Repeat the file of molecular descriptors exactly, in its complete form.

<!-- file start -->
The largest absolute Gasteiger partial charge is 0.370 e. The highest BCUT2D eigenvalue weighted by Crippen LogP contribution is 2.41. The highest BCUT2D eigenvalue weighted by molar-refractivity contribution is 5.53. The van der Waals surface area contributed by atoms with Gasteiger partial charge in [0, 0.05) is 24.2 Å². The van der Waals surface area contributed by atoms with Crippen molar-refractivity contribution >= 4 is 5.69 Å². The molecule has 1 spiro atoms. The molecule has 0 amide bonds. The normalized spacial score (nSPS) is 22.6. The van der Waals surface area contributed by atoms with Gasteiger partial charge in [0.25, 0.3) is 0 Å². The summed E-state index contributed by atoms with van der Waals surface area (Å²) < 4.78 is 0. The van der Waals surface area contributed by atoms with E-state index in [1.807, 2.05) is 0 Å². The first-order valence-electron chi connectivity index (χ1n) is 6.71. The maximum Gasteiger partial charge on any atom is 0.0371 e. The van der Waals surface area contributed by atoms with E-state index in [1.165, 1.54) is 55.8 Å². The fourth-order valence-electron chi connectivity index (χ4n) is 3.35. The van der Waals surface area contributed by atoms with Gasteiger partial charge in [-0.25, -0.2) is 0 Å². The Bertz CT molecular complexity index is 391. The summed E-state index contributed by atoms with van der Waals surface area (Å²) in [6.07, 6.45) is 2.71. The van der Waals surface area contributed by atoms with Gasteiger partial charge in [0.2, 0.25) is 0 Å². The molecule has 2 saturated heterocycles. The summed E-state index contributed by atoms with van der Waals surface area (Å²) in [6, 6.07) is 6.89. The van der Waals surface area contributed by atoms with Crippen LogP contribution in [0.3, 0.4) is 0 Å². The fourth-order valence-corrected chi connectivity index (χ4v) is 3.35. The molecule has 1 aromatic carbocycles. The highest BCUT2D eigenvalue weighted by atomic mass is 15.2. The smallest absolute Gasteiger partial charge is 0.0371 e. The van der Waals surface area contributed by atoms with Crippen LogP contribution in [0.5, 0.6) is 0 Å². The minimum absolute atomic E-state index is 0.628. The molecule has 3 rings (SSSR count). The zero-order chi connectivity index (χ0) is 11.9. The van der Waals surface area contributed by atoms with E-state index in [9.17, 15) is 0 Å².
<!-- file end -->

The largest absolute Gasteiger partial charge is 0.370 e. The highest BCUT2D eigenvalue weighted by Crippen LogP contribution is 2.41. The highest BCUT2D eigenvalue weighted by molar-refractivity contribution is 5.53. The van der Waals surface area contributed by atoms with Gasteiger partial charge in [0, 0.05) is 24.2 Å². The van der Waals surface area contributed by atoms with Crippen molar-refractivity contribution >= 4 is 5.69 Å². The molecule has 1 spiro atoms. The molecule has 0 amide bonds. The normalized spacial score (nSPS) is 22.6. The van der Waals surface area contributed by atoms with Gasteiger partial charge in [0.25, 0.3) is 0 Å². The summed E-state index contributed by atoms with van der Waals surface area (Å²) < 4.78 is 0. The van der Waals surface area contributed by atoms with E-state index in [1.807, 2.05) is 0 Å². The first-order valence-electron chi connectivity index (χ1n) is 6.71. The maximum Gasteiger partial charge on any atom is 0.0371 e. The van der Waals surface area contributed by atoms with E-state index in [1.165, 1.54) is 55.8 Å². The fourth-order valence-electron chi connectivity index (χ4n) is 3.35. The van der Waals surface area contributed by atoms with Gasteiger partial charge in [-0.25, -0.2) is 0 Å². The Bertz CT molecular complexity index is 391. The summed E-state index contributed by atoms with van der Waals surface area (Å²) in [6.07, 6.45) is 2.71. The van der Waals surface area contributed by atoms with Gasteiger partial charge in [0.2, 0.25) is 0 Å². The molecule has 2 saturated heterocycles. The summed E-state index contributed by atoms with van der Waals surface area (Å²) in [6, 6.07) is 6.89. The van der Waals surface area contributed by atoms with Crippen LogP contribution in [0.3, 0.4) is 0 Å². The fourth-order valence-corrected chi connectivity index (χ4v) is 3.35. The molecule has 1 aromatic carbocycles. The highest BCUT2D eigenvalue weighted by atomic mass is 15.2. The smallest absolute Gasteiger partial charge is 0.0371 e. The van der Waals surface area contributed by atoms with Crippen LogP contribution in [0.5, 0.6) is 0 Å². The minimum absolute atomic E-state index is 0.628. The molecule has 3 rings (SSSR count). The zero-order chi connectivity index (χ0) is 11.9. The van der Waals surface area contributed by atoms with E-state index in [9.17, 15) is 0 Å².